01/31/2015 05:00 EST | Updated 04/01/2015 05:59 EDT

Energy earnings: How bad will they get?

Canadian Oil Sands surprised no one on Thursday when it reported sharply lower earnings and a massive cut to its dividend.

But as energy earnings season gets fully underway next week, the hope is that company's report won’t be representative of the entire sector.

Canadian Oil Sands reported net income of $25 million, down 87 per cent from the same quarter a year ago. It cut its capital spending plans for 2015 and slashed its dividend by 86 per cent, to five cents a share, to conserve cash.

"Canadian Oil Sands is what you call a pure play," says Judith Dwarkin, director of energy research with ITG Investment Research in Calgary. The company's only asset is a nearly 37 per cent stake in Syncrude, which has been mining the oilsands since the 1970s. It’s neither a diversified nor an integrated company, so there’s no protection against volatility in the price of crude.

That’s not the case for every oilsands player reporting in the coming weeks, but that doesn’t mean we should expect good news.

"The general tenor is not going to vary a lot," says Dwarkin. "Capital cuts, trying to maintain the cash flow."

Suncor and Imperial

Imperial Oil and Suncor Energy report Feb. 2 and Feb 5, respectively. Both companies are fully integrated, meaning they extract the oil, refine it and sell gasoline, diesel, propane and petrochemicals. Refining margins have been under pressure in the U.S., but holding together in Canada, according to Nick Lupick, an energy analyst with AltaCorp Capital.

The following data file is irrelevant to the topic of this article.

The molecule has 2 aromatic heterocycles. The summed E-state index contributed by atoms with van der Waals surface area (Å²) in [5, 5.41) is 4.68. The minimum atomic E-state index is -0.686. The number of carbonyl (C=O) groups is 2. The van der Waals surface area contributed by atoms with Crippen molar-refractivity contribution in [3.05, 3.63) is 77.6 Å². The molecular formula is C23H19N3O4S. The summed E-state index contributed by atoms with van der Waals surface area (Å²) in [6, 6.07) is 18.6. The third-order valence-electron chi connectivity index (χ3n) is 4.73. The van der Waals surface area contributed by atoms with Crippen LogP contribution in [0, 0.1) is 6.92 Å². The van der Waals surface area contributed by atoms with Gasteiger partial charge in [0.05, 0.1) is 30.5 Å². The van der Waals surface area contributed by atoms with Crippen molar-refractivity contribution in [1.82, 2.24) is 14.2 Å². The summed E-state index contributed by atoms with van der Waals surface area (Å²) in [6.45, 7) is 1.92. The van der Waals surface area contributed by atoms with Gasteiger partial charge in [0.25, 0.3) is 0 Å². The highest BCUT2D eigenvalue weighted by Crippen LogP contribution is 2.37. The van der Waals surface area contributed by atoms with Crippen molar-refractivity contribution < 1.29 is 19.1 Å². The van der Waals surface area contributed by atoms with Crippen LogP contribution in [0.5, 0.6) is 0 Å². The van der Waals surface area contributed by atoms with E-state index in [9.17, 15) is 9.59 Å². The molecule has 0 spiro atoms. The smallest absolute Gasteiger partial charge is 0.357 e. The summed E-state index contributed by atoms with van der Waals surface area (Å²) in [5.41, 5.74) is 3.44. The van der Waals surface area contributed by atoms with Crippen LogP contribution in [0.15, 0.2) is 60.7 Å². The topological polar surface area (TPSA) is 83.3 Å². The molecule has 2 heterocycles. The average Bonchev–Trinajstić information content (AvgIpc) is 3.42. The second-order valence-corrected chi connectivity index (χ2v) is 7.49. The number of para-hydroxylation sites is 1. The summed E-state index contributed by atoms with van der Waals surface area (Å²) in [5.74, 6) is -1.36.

Lupick does not expect capital spending cuts from the two giants. There will naturally be less spending from Imperial because Kearl (oilsands mine) is in operation now." Lupick says that Suncor is not easily able cut back on its spending because development of its Fort Hill project is far enough along that it’s difficult to turn back.

Cenovus and Husky

Cenovus and Husky report the following week on Feb 12. Both companies have oilsands operations that are steam-assisted instead of mined. Steam-assisted drilling operations tend to have break-even costs around the $50 US a barrel mark. The average price for West Texas Intermediate in the fourth quarter was $73.20 US.

That means the earnings pain is mostly deferred until the first-quarter numbers come out in the spring.

"That will dominate all the analyst calls next week," says Lupick. "How do you strategically position yourself to weather the storm."